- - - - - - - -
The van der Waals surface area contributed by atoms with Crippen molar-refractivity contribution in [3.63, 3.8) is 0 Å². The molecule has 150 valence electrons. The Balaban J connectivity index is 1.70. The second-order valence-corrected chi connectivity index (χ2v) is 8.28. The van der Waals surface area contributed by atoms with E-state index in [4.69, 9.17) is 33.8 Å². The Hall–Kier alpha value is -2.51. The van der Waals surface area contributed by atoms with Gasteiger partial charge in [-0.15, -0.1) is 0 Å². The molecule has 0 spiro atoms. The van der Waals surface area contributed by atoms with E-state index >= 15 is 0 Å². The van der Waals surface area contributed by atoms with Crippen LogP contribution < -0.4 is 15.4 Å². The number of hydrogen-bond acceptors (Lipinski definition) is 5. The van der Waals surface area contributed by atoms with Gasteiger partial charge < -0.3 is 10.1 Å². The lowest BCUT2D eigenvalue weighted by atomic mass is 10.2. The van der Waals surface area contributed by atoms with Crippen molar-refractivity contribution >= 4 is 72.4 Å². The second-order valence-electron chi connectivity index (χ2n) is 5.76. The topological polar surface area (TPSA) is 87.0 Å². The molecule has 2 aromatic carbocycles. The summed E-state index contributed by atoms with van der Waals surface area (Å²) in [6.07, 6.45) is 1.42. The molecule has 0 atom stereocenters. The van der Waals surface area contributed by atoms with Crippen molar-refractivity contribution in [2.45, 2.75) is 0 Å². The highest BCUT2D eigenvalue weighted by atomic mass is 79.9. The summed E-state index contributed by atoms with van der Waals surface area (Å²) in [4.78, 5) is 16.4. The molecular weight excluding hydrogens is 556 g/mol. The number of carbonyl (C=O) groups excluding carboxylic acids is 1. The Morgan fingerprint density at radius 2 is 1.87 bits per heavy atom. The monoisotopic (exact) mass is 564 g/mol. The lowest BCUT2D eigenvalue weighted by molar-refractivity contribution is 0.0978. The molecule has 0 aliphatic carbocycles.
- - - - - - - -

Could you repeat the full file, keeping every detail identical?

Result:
The van der Waals surface area contributed by atoms with Crippen molar-refractivity contribution in [3.63, 3.8) is 0 Å². The molecule has 150 valence electrons. The Balaban J connectivity index is 1.70. The second-order valence-corrected chi connectivity index (χ2v) is 8.28. The van der Waals surface area contributed by atoms with E-state index in [4.69, 9.17) is 33.8 Å². The Hall–Kier alpha value is -2.51. The van der Waals surface area contributed by atoms with Gasteiger partial charge in [-0.15, -0.1) is 0 Å². The molecule has 0 spiro atoms. The van der Waals surface area contributed by atoms with E-state index >= 15 is 0 Å². The van der Waals surface area contributed by atoms with Crippen LogP contribution < -0.4 is 15.4 Å². The number of hydrogen-bond acceptors (Lipinski definition) is 5. The van der Waals surface area contributed by atoms with Gasteiger partial charge < -0.3 is 10.1 Å². The lowest BCUT2D eigenvalue weighted by atomic mass is 10.2. The van der Waals surface area contributed by atoms with Crippen molar-refractivity contribution >= 4 is 72.4 Å². The second-order valence-electron chi connectivity index (χ2n) is 5.76. The topological polar surface area (TPSA) is 87.0 Å². The molecule has 2 aromatic carbocycles. The summed E-state index contributed by atoms with van der Waals surface area (Å²) in [6.07, 6.45) is 1.42. The molecule has 0 atom stereocenters. The van der Waals surface area contributed by atoms with Crippen molar-refractivity contribution in [2.45, 2.75) is 0 Å². The highest BCUT2D eigenvalue weighted by atomic mass is 79.9. The summed E-state index contributed by atoms with van der Waals surface area (Å²) in [4.78, 5) is 16.4. The molecular weight excluding hydrogens is 556 g/mol. The number of carbonyl (C=O) groups excluding carboxylic acids is 1. The Morgan fingerprint density at radius 2 is 1.87 bits per heavy atom. The monoisotopic (exact) mass is 564 g/mol. The lowest BCUT2D eigenvalue weighted by molar-refractivity contribution is 0.0978. The molecule has 0 aliphatic carbocycles.